StepChange’s Robbie de Santos explains how a tough stand on council tax debt can be counterproductive.
At StepChange Debt Charity we give people help and advice on repaying problem debt. Almost 600,000 people came to us for help in 2014.
Since 2010, we have seen a 372% rise in the number of people we’ve helped with council tax arrears. Only payday loans grew faster as a source of client debt in that time.
More than 4 in 5 clients engaged with their council over their arrears. But a majority of those who did then experienced threats of legal enforcement or demands for unaffordable lump sum payments. These actions make people three times more likely to take out a payday loan, twice as likely to borrow money from friends and family, and almost 50% more likely to fall behind on other bills to pay the demand.
Just a quarter were able to negotiate an affordable repayment plan with their council. Of those who weren’t able to agree an affordable repayment plan, more than half (52%) said the council instructed bailiffs. Bailiff enforcement led to yet further problems, with almost two thirds saying it put their family under more strain, and half saying it affected their concentration at work. Almost 6 in 10 people fell behind on other bills to pay the bailiffs’ fees.
Tough enforcement from councils leads to people falling into problem debt, which has social costs of £8.3 billion, some of which is shouldered by councils – including the cost of people losing their home and relying more on care and support services. It is a ‘false economy’ – councils’ drive to protect their revenue is simply displacing costs while pushing people into greater financial difficulty.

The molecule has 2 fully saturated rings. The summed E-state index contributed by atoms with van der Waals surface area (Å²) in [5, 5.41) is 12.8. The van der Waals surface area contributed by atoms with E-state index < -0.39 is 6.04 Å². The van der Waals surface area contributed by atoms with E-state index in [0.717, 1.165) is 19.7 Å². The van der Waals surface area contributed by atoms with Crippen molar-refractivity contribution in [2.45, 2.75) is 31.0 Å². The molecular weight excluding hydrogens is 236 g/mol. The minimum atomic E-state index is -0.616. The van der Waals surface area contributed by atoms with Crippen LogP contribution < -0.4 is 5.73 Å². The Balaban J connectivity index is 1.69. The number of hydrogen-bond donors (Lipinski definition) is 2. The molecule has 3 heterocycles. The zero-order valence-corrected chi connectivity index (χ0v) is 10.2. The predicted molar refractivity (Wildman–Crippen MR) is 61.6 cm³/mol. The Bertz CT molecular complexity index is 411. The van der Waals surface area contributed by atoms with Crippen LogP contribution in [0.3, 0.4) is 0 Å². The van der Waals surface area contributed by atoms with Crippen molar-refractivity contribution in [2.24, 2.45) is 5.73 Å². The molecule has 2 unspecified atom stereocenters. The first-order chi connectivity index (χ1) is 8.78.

While we have good partnerships with a number of councils and work with them to institute more sustainable approaches to collecting council tax, it is clear that supportive practice across all authorities cannot be guaranteed with just voluntary guidance. This is particularly due to intense immediate pressure on budgets and the way that central government rewards councils for their in-year collection rates, rather than encouraging affordable, sustainable repayment – which may not neatly fall into the annual reporting cycle.
We’re concerned that, without intervention, people struggling with their finances will continue to experience enforcement and collections action that makes their financial problems worse.
We believe the next Secretary of State for Communities and Local Government should introduce a handful of statutory provisions to ensure that councils really try to negotiate an affordable, sustainable repayment plan before they pursue tougher action. This should be reinforced by a reporting framework where councils report on breakage rates of repayment plans and the percentage of cases sent to bailiffs. We also think people should have a right to protection from further enforcement if they are keeping to an agreed repayment plan.
Would this be enough to ensure all councils offered sustainable, affordable repayment plans before pursuing enforcement? We’d be interested to hear what councils think.
StepChange is the UK’s leading debt advice charity. You can read their full report on council tax debt here.
For more information, please contact Robbie de Santos, Senior Public Policy Advocate – Robbie.deSantos@stepchange.org